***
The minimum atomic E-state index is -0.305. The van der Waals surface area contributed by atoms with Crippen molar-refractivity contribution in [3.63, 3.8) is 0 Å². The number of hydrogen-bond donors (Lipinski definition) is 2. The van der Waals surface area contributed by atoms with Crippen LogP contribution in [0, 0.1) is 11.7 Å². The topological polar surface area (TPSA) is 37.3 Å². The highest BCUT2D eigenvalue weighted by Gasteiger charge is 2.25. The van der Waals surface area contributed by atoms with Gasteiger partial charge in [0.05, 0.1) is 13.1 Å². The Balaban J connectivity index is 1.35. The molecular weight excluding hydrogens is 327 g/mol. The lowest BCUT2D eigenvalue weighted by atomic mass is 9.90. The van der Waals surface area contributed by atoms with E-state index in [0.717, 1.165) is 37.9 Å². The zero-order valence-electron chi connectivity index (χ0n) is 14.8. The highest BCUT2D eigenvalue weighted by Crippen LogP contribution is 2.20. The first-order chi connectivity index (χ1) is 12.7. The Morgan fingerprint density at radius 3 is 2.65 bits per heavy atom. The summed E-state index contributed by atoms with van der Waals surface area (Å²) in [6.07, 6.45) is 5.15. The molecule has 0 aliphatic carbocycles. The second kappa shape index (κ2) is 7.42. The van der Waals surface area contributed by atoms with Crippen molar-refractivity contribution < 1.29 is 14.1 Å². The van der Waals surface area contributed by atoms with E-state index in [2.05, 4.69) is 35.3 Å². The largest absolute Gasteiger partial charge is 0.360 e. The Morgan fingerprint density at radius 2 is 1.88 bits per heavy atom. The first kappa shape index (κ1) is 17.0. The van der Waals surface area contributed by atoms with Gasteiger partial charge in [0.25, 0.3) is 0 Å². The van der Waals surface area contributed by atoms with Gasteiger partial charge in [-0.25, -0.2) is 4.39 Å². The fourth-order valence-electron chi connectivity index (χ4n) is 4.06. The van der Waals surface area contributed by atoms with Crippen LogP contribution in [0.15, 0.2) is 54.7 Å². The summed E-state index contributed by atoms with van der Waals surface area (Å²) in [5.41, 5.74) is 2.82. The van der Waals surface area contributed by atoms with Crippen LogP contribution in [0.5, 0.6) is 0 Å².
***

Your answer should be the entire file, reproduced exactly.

The minimum atomic E-state index is -0.305. The van der Waals surface area contributed by atoms with Crippen molar-refractivity contribution in [3.63, 3.8) is 0 Å². The number of hydrogen-bond donors (Lipinski definition) is 2. The van der Waals surface area contributed by atoms with Crippen LogP contribution in [0, 0.1) is 11.7 Å². The topological polar surface area (TPSA) is 37.3 Å². The highest BCUT2D eigenvalue weighted by Gasteiger charge is 2.25. The van der Waals surface area contributed by atoms with Gasteiger partial charge in [0.05, 0.1) is 13.1 Å². The Balaban J connectivity index is 1.35. The molecular weight excluding hydrogens is 327 g/mol. The lowest BCUT2D eigenvalue weighted by atomic mass is 9.90. The van der Waals surface area contributed by atoms with E-state index in [0.717, 1.165) is 37.9 Å². The zero-order valence-electron chi connectivity index (χ0n) is 14.8. The highest BCUT2D eigenvalue weighted by Crippen LogP contribution is 2.20. The first-order chi connectivity index (χ1) is 12.7. The Morgan fingerprint density at radius 3 is 2.65 bits per heavy atom. The summed E-state index contributed by atoms with van der Waals surface area (Å²) in [6.07, 6.45) is 5.15. The molecule has 0 aliphatic carbocycles. The second kappa shape index (κ2) is 7.42. The van der Waals surface area contributed by atoms with Crippen molar-refractivity contribution < 1.29 is 14.1 Å². The van der Waals surface area contributed by atoms with E-state index in [2.05, 4.69) is 35.3 Å². The largest absolute Gasteiger partial charge is 0.360 e. The Morgan fingerprint density at radius 2 is 1.88 bits per heavy atom. The first kappa shape index (κ1) is 17.0. The van der Waals surface area contributed by atoms with Gasteiger partial charge in [0.25, 0.3) is 0 Å². The van der Waals surface area contributed by atoms with Gasteiger partial charge in [-0.25, -0.2) is 4.39 Å². The fourth-order valence-electron chi connectivity index (χ4n) is 4.06. The van der Waals surface area contributed by atoms with Crippen LogP contribution in [0.15, 0.2) is 54.7 Å². The summed E-state index contributed by atoms with van der Waals surface area (Å²) in [5.41, 5.74) is 2.82. The van der Waals surface area contributed by atoms with Crippen LogP contribution in [0.5, 0.6) is 0 Å².